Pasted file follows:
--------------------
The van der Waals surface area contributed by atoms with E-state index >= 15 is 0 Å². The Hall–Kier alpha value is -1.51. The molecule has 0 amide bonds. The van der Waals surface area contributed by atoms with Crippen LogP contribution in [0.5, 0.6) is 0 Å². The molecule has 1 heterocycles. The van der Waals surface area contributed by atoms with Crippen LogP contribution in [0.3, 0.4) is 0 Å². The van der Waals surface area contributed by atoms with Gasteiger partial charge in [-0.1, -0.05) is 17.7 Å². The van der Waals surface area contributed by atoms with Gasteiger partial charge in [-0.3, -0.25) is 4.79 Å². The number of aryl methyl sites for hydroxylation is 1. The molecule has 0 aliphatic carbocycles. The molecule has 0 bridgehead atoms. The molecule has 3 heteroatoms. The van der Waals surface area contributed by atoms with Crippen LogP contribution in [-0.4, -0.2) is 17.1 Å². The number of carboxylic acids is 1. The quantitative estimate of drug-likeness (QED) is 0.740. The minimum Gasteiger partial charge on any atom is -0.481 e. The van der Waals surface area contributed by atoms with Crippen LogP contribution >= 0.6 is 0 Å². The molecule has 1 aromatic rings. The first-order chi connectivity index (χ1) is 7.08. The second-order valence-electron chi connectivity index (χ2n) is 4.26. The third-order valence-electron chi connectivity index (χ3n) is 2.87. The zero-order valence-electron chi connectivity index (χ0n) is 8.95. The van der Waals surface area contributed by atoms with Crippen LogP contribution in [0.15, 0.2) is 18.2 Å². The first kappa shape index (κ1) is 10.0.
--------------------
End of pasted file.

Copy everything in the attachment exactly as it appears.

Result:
The van der Waals surface area contributed by atoms with E-state index >= 15 is 0 Å². The Hall–Kier alpha value is -1.51. The molecule has 0 amide bonds. The van der Waals surface area contributed by atoms with Crippen LogP contribution in [0.5, 0.6) is 0 Å². The molecule has 1 heterocycles. The van der Waals surface area contributed by atoms with Crippen LogP contribution in [0.3, 0.4) is 0 Å². The van der Waals surface area contributed by atoms with Gasteiger partial charge in [-0.1, -0.05) is 17.7 Å². The van der Waals surface area contributed by atoms with Gasteiger partial charge in [-0.3, -0.25) is 4.79 Å². The number of aryl methyl sites for hydroxylation is 1. The molecule has 0 aliphatic carbocycles. The molecule has 0 bridgehead atoms. The molecule has 3 heteroatoms. The van der Waals surface area contributed by atoms with Crippen LogP contribution in [-0.4, -0.2) is 17.1 Å². The number of carboxylic acids is 1. The quantitative estimate of drug-likeness (QED) is 0.740. The minimum Gasteiger partial charge on any atom is -0.481 e. The van der Waals surface area contributed by atoms with Crippen LogP contribution >= 0.6 is 0 Å². The molecule has 1 aromatic rings. The first-order chi connectivity index (χ1) is 7.08. The second-order valence-electron chi connectivity index (χ2n) is 4.26. The third-order valence-electron chi connectivity index (χ3n) is 2.87. The zero-order valence-electron chi connectivity index (χ0n) is 8.95. The van der Waals surface area contributed by atoms with Crippen LogP contribution in [0.15, 0.2) is 18.2 Å². The first kappa shape index (κ1) is 10.0.